Though 2002 had its share of blowups, another defining characteristic of the year was the focus on, and potential threat of sweeping changes in accounting, specifically with regards to off-balance-sheet assets and risk.

Center stage was (and still is) the consolidation project. Responding to loopholes and abuses of special purpose entities, particularly as exploited by Enron Corp.'s failure, the Financial Accounting Standards Board has spent 2002 re-examining existing generally accepted account principles (GAAP) through open meeting discussions, an exposure draft and several redeliberations.

A near final draft, released to certain "insider" parties for comments in late December, is being worked on by FASB. One major change in the language of the draft and indicative of the direction FASB has chosen is that SPEs (which dropped out of the discussions during the fall because the board was unable to specifically define them) are now referred to as Variable Interest Entities, or VIE for short. The final rules are scheduled for a mid-January release, though market talk speculates that FASB will not be able to meet that launch date. Regardless, according to FASB, VIEs established after a two-week period following the final release will be immediately subject to the new interpretation. For pre-existing VIEs, public companies will be required to implement the new guidelines for their first reporting period beginning after June 15, 2003 (the third quarter of this year for calendar year companies).

An enterprise that must consolidate under the new guidelines will be required to disclose the nature, purpose, size and activities of the VIE, as well as its maximum exposure to loss as a result of its involvement with the VIE. Also, apparently non-consolidating enterprises that are significantly involved with the VIE will disclose the same information.

According to Marty Rosenblatt of Deloitte & Touche, the new draft draws two paths for deciding whether or not an "entity" is to be consolidated by the enterprise in question. Cited from Deloitte's summary, an entity is either one "which voting interests are used to determine consolidation (this is the most common situation)" or one "for which variable interests are used to determine consolidation (the subject of this Interpretation)."

As has been the case throughout most of the 2002, FASB has set forth various guidelines and thresholds to determine whether or not an entity has a substantial enough equity investment to be deemed independent. The next condition involves the nature of the actual equity investments in the entity, whereby for the entity to avoid being consolidated, its equity investors would need to meet or rather fail certain conditions proving a limited role as a controlling party.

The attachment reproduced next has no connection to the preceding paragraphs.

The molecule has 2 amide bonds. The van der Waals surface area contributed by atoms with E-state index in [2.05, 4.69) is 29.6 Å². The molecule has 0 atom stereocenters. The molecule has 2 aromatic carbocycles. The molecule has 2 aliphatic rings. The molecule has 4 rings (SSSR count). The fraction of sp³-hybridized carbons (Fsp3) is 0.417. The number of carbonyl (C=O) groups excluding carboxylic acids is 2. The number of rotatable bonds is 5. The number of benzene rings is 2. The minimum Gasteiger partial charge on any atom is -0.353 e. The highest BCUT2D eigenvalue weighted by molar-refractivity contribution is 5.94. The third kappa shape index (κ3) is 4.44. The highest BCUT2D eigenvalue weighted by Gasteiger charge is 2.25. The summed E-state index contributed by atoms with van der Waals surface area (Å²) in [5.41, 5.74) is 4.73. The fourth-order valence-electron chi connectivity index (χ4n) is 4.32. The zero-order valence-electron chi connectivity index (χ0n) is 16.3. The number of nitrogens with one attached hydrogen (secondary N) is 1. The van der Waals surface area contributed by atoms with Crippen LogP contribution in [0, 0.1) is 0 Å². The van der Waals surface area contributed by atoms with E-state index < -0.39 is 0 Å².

FASB is still intending to exempt FAS 140 qualifying-SPEs from the consolidation analysis. However, the auto exemption does not apply if the variable interest holder in the QSPE is in a position that would have prevented derecognition of the assets if it had been the transferor.

"There will be complications in trying to apply that standard to non-transferors, including determining legal isolation, allowable derivatives, and ability to participate in auction calls," said Rosenblatt.

Some specific uncertainties

Similar to exposure draft discussion, in the most current rendition of FASB's guidelines, the board does not satisfactorily clarify how to calculate expected loss, which is a key component in determining an enterprise's interest in a VIE, and whether or not (or how much) of the VIE it is to consolidate, said one accountant familiar with the situation.

It is possible, for example, for the sum of each party's estimated expected loss to exceed the expected loss of the entire portfolio of assets (because of diversification).

According to one accountant, another area triggering a stir, multi-seller ABCP conduits as they exist today would probably be consolidated onto the balance sheet of the bank sponsor. Throughout the year, there was much talk of a "silo" approach, whereby the transferors or sellers in a conduit become part of the analysis, and in certain situations would consolidate their portions of the asset pool. In that case, the bank would not bring the silo-ed assets onto its balance sheet.

Since the original exposure draft, however, the silo approach for transferors to multi-seller conduits has been tightened considerably to only include situations where the transferred assets are essentially the only source of payment for specified liabilities, said Deloitte's Rosenblatt.

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